Introduction: The purpose of this study was to examine the relationship between changes in adolescent perception of risk for early death over time and behavioral and life outcomes in young adulthood. Methods: This is a secondary data analysis of 7202 respondents participating in waves 1 (1995), 2 (1996), and 3 (2001-2002) of the in-home interviews from the National Longitudinal Study of Adolescent Health. Linear and logistic regression models were used to determine the predictive ability of adolescent early death perception at waves 1 and 2 on young adult outcomes of health risk, human capital, and prosocial development, and fitness at wave 3. Results: Nearly one in four youth (23%) expressed perceived risk of premature death at some point in time; 6% of youth persisted in this outlook. Perceived risk of premature death during adolescence was linked to poor health and productivity on multiple levels in young adulthood. Discussion: Adolescent perceived risk for premature death portends poor outcomes in young adulthood. Findings support incorporating screening questions on adolescents' mortality beliefs into psychosocial assessments and interviews.
Bibliographical noteFunding Information:
This research uses data from Add Health, a program project designed by J. Richard Udry, Peter S. Bearman, and Kathleen Mullan Harris, and funded by grant P01-HD31921 from the Eunice Kennedy Shriver National Institute of Child Health & Human Development, with cooperative funding from 17 other agencies. Special acknowledgment is due to Ronald R. Rindfuss and Barbara Entwisle for assistance in the original design. Persons interested in obtaining data files from Add Health should contact Add Health, Carolina Population Center, 123 W. Franklin St, Chapel Hill, NC 27516-2524 ( email@example.com ). No direct support was received from grant P01-HD31921 for this analysis.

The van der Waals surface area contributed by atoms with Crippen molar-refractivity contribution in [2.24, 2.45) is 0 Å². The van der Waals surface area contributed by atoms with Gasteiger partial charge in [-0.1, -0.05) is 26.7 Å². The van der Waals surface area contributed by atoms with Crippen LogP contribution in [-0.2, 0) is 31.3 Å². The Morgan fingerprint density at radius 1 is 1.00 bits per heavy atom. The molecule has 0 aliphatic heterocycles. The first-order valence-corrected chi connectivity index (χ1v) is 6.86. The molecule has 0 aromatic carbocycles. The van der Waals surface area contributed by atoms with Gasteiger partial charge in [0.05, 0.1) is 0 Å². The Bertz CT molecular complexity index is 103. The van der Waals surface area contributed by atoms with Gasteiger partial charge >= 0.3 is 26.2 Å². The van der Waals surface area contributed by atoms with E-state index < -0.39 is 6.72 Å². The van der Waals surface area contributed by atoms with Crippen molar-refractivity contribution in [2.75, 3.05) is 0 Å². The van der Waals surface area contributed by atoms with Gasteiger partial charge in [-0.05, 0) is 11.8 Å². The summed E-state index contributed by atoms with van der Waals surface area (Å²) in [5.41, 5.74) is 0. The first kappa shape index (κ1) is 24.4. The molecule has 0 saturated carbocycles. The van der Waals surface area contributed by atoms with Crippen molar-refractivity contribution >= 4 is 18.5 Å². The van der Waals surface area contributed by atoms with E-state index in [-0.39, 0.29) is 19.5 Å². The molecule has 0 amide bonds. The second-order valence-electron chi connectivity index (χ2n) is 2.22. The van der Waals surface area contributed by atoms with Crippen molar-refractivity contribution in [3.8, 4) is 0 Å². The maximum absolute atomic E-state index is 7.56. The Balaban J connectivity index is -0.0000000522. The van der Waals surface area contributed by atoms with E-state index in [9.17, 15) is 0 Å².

Supported in part by the Adolescent Health Protection Program (School of Nursing, University of Minnesota) grant No. T01-DP000112 (principal investigator: Bearinger) from the Centers for Disease Control and Prevention (CDC). Its contents are solely the responsibility of the authors and do not necessarily represent the official views of the CDC.
- Early death perception